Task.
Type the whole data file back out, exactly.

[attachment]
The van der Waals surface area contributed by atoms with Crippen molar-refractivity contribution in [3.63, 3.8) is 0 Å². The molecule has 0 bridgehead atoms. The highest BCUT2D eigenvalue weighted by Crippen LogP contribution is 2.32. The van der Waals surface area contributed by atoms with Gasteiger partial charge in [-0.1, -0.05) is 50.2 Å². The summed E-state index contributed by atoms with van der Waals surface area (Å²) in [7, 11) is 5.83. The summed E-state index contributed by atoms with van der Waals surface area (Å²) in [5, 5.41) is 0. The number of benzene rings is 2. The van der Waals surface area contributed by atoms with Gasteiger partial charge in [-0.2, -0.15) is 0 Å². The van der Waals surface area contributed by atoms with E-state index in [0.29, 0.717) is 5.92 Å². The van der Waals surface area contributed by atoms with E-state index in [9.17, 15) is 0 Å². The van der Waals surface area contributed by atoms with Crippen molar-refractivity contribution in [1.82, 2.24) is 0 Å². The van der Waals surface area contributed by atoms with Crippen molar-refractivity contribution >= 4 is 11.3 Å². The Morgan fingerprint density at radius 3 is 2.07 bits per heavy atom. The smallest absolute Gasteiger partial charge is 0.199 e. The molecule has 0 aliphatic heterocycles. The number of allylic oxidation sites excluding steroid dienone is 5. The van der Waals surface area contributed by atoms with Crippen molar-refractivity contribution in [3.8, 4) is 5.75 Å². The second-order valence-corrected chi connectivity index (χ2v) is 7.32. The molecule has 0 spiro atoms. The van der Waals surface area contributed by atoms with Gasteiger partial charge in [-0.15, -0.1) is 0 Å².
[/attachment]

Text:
The van der Waals surface area contributed by atoms with Crippen molar-refractivity contribution in [3.63, 3.8) is 0 Å². The molecule has 0 bridgehead atoms. The highest BCUT2D eigenvalue weighted by Crippen LogP contribution is 2.32. The van der Waals surface area contributed by atoms with Gasteiger partial charge in [-0.1, -0.05) is 50.2 Å². The summed E-state index contributed by atoms with van der Waals surface area (Å²) in [7, 11) is 5.83. The summed E-state index contributed by atoms with van der Waals surface area (Å²) in [5, 5.41) is 0. The number of benzene rings is 2. The van der Waals surface area contributed by atoms with Gasteiger partial charge in [-0.2, -0.15) is 0 Å². The van der Waals surface area contributed by atoms with E-state index in [0.29, 0.717) is 5.92 Å². The van der Waals surface area contributed by atoms with E-state index in [9.17, 15) is 0 Å². The van der Waals surface area contributed by atoms with Crippen molar-refractivity contribution in [1.82, 2.24) is 0 Å². The van der Waals surface area contributed by atoms with Crippen molar-refractivity contribution >= 4 is 11.3 Å². The Morgan fingerprint density at radius 3 is 2.07 bits per heavy atom. The smallest absolute Gasteiger partial charge is 0.199 e. The molecule has 0 aliphatic heterocycles. The number of allylic oxidation sites excluding steroid dienone is 5. The van der Waals surface area contributed by atoms with Crippen molar-refractivity contribution in [3.8, 4) is 5.75 Å². The second-order valence-corrected chi connectivity index (χ2v) is 7.32. The molecule has 0 spiro atoms. The van der Waals surface area contributed by atoms with Gasteiger partial charge in [-0.15, -0.1) is 0 Å².